This is being written in response to The ProductHunt Effect, because that’s where we started in preparing for Product Hunt and it’s where you might want to too.
What The Upvotes Mean
A transparent look at the numbers behind a debut on Product Hunt & how Look Up got there
It all started Monday evening in Tokyo. Scratch that, it all started a few months earlier when this Buzzfeed video found it’s way into my Facebook feed…
From that video came the idea of Look Up, a Mac app to improve eye health and productivity using the 20–20–20 rule. A few months of design and development later we were listed on Product Hunt, on a rainy evening in Tokyo.
The Product Hunt and the hunt for #1 also started long before the actual listing as well. It wasn’t a stroke of luck and a super users’ submission that got the ball rolling, but a planned effort. Luckily that’s what the gold star next to Look Up’s name means.
The gold star meant we spent time customizing the Look Up site for Product Hunters with a special offer. Time spent customizing our site’s comic with a glasshole cat and Product Hunt easter eggs. Preparing discounts on the Mac App Store of 50% for the launch on Product Hunt. We also prepared theLook Up app for distribution outside the app store, so we could offer a true Product Hunter only exclusive for our… exclusive.
That, along with a few other easter eggs, meant 2+ days of design and planning for Product Hunt, all in hopes of making it the top of the day.
2 days all for upvotes!?
Okay, if you’ve been living online for the last year, you probably aren’t exclaiming it like that. You know upvotes on Product Hunt mean more than good karma. Still, two days is significant, so first we’ll justify why you should give Product Hunt more than a passive go. Then we’ll cover what can be done to make the most of your day on Product Hunt.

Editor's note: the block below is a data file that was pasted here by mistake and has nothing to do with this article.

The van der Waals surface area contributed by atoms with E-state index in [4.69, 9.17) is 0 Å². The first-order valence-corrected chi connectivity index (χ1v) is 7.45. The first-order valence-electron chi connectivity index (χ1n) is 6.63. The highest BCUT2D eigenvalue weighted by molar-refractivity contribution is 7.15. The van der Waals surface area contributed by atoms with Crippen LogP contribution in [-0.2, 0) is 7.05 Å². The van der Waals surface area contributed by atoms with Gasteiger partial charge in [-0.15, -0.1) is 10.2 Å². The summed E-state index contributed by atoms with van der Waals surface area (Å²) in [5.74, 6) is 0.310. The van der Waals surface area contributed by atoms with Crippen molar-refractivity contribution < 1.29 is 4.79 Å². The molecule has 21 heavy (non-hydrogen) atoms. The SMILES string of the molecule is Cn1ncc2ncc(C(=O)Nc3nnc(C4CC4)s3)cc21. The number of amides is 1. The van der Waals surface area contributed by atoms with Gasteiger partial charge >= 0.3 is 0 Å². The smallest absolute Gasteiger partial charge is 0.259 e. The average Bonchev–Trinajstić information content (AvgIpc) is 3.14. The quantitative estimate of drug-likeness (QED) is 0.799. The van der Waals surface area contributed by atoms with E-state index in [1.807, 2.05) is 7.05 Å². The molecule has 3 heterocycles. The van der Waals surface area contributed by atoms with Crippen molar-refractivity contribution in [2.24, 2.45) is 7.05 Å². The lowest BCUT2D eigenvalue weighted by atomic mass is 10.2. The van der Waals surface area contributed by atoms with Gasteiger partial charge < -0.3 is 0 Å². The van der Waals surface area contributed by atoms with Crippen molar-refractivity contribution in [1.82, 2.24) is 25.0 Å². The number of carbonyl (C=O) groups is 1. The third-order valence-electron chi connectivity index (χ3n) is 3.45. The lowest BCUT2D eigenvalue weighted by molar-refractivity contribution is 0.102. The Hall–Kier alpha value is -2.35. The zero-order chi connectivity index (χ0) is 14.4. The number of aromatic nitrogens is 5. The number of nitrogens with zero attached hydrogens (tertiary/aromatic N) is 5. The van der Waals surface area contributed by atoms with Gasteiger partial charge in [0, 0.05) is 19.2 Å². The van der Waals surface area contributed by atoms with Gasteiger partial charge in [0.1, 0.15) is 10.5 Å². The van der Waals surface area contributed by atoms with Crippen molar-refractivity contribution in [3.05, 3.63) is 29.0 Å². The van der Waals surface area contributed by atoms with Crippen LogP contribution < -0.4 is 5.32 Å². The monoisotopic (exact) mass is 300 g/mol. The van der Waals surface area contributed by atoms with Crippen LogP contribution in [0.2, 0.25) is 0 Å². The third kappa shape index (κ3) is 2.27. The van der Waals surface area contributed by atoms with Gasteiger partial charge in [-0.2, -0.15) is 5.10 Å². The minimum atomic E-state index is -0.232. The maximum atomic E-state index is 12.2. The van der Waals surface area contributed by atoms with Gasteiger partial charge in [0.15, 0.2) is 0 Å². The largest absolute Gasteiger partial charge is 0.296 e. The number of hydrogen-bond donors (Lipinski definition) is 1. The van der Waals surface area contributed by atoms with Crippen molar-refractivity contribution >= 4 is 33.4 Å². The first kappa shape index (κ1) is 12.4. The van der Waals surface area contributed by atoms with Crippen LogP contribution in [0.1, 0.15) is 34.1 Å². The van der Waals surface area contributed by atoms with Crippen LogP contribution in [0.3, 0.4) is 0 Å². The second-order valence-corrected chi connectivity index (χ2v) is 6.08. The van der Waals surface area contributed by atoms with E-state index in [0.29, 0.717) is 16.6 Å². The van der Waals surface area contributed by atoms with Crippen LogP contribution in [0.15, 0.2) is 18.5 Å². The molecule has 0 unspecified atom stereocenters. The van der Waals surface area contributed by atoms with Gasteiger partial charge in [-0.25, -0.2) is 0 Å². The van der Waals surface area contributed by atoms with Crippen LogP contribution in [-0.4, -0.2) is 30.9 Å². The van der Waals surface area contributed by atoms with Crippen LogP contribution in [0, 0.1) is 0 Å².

Translating the Upvotes
Into clicks & cash
Look Up sat at just over 500 upvotes in 3 days. Those upvotes translated to 12,715 users. Google Analytics credited 6,600 of those to Product Hunt referrals. Google credited another 6,000 to direct traffic. Truthfully they almost all have to be credited to Product Hunt if you look at our existing traffic.
We had used social advertising to test Look Up’s message before beginning our marketing push. Using this group of facebook ads as a base, those 12,715 visitors would have cost $1,844.
All clicks are not created equal though. One audience is passively fishing for friendly interactions in a social stream, while the other is actively hunting for great products. This speaks in the number of App Store and Gumroad link clicks credited to Product Hunt in Google Analytics…
Since our analytics only credited 6,600 users to Product Hunt, it also only credited them 933 events. This would give Product Hunt users a 14% clickthrough rate to our stores. If all visitors are credited to Product Hunt there were 2,186 events and a 17% clickthrough rate to our storefronts.
Next it’s into App Annie to learn how many of those visitors became users.
In those 3 days there were 794 downloads. This time, all the purchases can’t be directly credited to Product Hunt. After our first day on Product Hunt we became the #1 paid health app, and entered the top 10 apps overall, which surely provided an influx of downloads. Indirectly, Product Hunt still deserves the credit for that too though.